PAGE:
Teaching the Kids to Clean the Bathroom with Vinegar

Cleaning the bathroom with vinegar

Like most kids their age, my kids can make a rather horrendous mess in the bathroom. The biggest part of it lately has been due to their rediscovery of the process by which dirt becomes mud.

Lots and lots of mud. To dig in or even smear on their skin.

I’ve had to haul the hose out a few times to get them clean enough to even be allowed in the house. Yep, it’s pretty cute and the times I’ve taken the camera out for it has made for some great pictures.

But it sure leaves a mess in the bathroom when they’re washing up from being just slightly dirty.

This lead to a quick decision by my husband and I. They get to clean their own bathroom from now on.

It’s a nice help. They both make quite a mess in there, and my son creates the additional messes that little boys are prone to creating. They’re old enough to do it. And vinegar is so safe I don’t have to worry about their health as they clean.

It’s a pretty easy skill to teach if you don’t expect perfection. I presented my kids with paper towels and a spray bottle of vinegar. I plan on moving to microfiber towels one of these days, but haven’t quite made it yet.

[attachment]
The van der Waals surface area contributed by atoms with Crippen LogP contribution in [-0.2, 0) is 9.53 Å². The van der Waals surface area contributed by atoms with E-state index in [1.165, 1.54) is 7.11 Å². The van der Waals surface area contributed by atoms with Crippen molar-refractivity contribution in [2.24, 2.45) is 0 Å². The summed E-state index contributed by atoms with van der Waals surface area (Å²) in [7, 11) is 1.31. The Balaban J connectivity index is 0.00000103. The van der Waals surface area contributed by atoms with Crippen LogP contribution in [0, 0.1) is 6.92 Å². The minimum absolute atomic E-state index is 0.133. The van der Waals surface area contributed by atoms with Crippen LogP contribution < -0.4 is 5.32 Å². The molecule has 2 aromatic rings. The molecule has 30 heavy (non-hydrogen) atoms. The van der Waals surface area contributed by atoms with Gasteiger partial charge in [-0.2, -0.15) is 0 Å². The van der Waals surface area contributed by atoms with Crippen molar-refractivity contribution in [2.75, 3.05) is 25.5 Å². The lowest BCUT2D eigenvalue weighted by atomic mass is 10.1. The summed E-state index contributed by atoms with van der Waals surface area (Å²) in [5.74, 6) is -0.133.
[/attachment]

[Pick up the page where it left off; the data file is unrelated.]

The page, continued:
Then I showed them what I wanted done, helping them figure out how to do it and how to notice where dirt was still clinging to surfaces. That was actually one of the bigger challenges. My kids aren’t much worried about dirt these days.

Results were pretty good. Sure, it took longer to supervise and help them than to do it myself, but it’s a way to help them learn to be responsible. And it’s nice to have them cleaning with something that they won’t be hurting themselves with.

2 replies on “Teaching the Kids to Clean the Bathroom with Vinegar”

  1. Liz says:

    My son loves to clean with the vinegar-based glass cleaner I make. We use old cloth diapers or other rags. He’ll clean the floor, tables, pretty much anything I ask him to if it means he gets to use the spray bottle. 🙂

  2. […] I love making my own floor cleaner rather than buying it. No nasty chemicals, cheap, and I can even make my kids use it if they mess things up too […]

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